Traditional sales finance, commonly called layaway, has been available in the US for decades, but for credit-card issuers, the risk to profitable growth comes from the rapid growth of a relative newcomer to the payments arena: technology-enabled BNPL. Consumers are choosing BNPL for a variety of reasons, including lower APR (starting at 0 percent for some purchases), predictable repayments, and the convenience of using a payment method that is integrated into online customer journeys and shopping apps. The sustainability of POS financing is subject to debate: pay-in-4 providers have historically made a loss despite positive unit economics, BNPL players now face a more challenging macroeconomic environment with rising interest rates and defaults, and questions have been raised about the risk associated with BNPL (see sidebar “Risks associated with POS financing”). Nevertheless, it seems clear that BNPL has changed consumers’ expectations of the borrowing experience and expanded the role lenders can play in shopping journeys.

Providers such as Affirm and Afterpay offer consumers seamless borrowing at the point of sale for small- and mid-ticket purchases. In doing so, they could erode a fraction of issuers’ volumes.4 The exact size of that fraction is hard to establish. McKinsey’s US Digital Payments Survey indicates that 39 percent of BNPL users making a purchase would otherwise have paid with a credit card. In another survey, 62 percent of users expressed the belief that BNPL could replace their credit card—although only about a quarter said they would want it to do so.5

What is certain is that credit-card holders are adopting BNPL. Among the users of mid-ticket POS financing—typically consumers with loans of $300 to $3,000 on purchases of furniture, appliances, electronics, and other durable goods—almost 95 percent have credit cards (Exhibit 2). So do 85 to 90 percent of pay-in-4 users, who typically have six-week merchant-funded loans of less than $300 on purchases of apparel, beauty products, and accessories.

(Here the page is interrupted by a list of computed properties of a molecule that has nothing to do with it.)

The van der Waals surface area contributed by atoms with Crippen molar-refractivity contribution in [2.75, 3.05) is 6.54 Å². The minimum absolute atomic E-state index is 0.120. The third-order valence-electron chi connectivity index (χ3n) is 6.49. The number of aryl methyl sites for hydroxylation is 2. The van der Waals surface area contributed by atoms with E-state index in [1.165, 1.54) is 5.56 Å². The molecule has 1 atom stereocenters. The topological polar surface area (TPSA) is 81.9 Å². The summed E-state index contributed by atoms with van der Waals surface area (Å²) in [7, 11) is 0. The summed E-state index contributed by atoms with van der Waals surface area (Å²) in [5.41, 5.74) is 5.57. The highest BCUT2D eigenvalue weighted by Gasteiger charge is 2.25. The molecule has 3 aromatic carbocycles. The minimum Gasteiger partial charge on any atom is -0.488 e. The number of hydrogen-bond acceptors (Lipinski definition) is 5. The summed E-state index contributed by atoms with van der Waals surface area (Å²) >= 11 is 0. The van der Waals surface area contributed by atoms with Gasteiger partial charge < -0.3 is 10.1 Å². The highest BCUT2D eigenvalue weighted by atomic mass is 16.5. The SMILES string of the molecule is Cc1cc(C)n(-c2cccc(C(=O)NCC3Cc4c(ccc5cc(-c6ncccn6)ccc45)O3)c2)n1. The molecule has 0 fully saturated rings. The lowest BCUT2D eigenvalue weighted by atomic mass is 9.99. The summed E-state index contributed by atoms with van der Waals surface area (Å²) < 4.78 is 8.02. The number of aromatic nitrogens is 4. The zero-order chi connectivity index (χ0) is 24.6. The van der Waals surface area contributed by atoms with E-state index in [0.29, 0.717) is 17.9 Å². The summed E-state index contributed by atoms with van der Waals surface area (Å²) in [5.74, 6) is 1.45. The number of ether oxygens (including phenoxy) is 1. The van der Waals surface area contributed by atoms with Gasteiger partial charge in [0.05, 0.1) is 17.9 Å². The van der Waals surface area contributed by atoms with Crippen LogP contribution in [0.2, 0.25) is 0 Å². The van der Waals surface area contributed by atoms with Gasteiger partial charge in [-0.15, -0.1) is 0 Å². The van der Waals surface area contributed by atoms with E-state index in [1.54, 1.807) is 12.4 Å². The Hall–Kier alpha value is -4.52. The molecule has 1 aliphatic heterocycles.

Most point-of-sale financing users say they have credit cards.

As well as capturing transaction volumes, BNPL providers are doing something else that could undermine issuers’ business: acting as an entry product for younger consumers who are new to credit. Although use among older customers is growing, BNPL attracts a predominantly young audience: 37 percent of Gen Z and 30 percent of millennials are reportedly users, compared with 17 percent of Gen X and 6 percent of baby boomers.6 Issuers have traditionally relied on younger consumers as a source of growth. Since 2017, credit-card spending has increased by 11 percent a year among those under 40 while remaining flat among those over 40, who account for 62 percent of this spending. If BNPL providers continue to attract large numbers of young consumers and are able to retain them as they grow older, credit-card volume growth is likely to suffer.

BNPL providers such as Affirm, Afterpay, Klarna, and Sezzle are also starting to shape the wider retail ecosystem by developing shopping apps that drive consumer traffic and stickiness. Users of Afterpay and Klarna are engaged and loyal, making transactions via these apps almost every month. Klarna reports that customers who use its shopping app make purchases via Klarna three times more often than nonusers.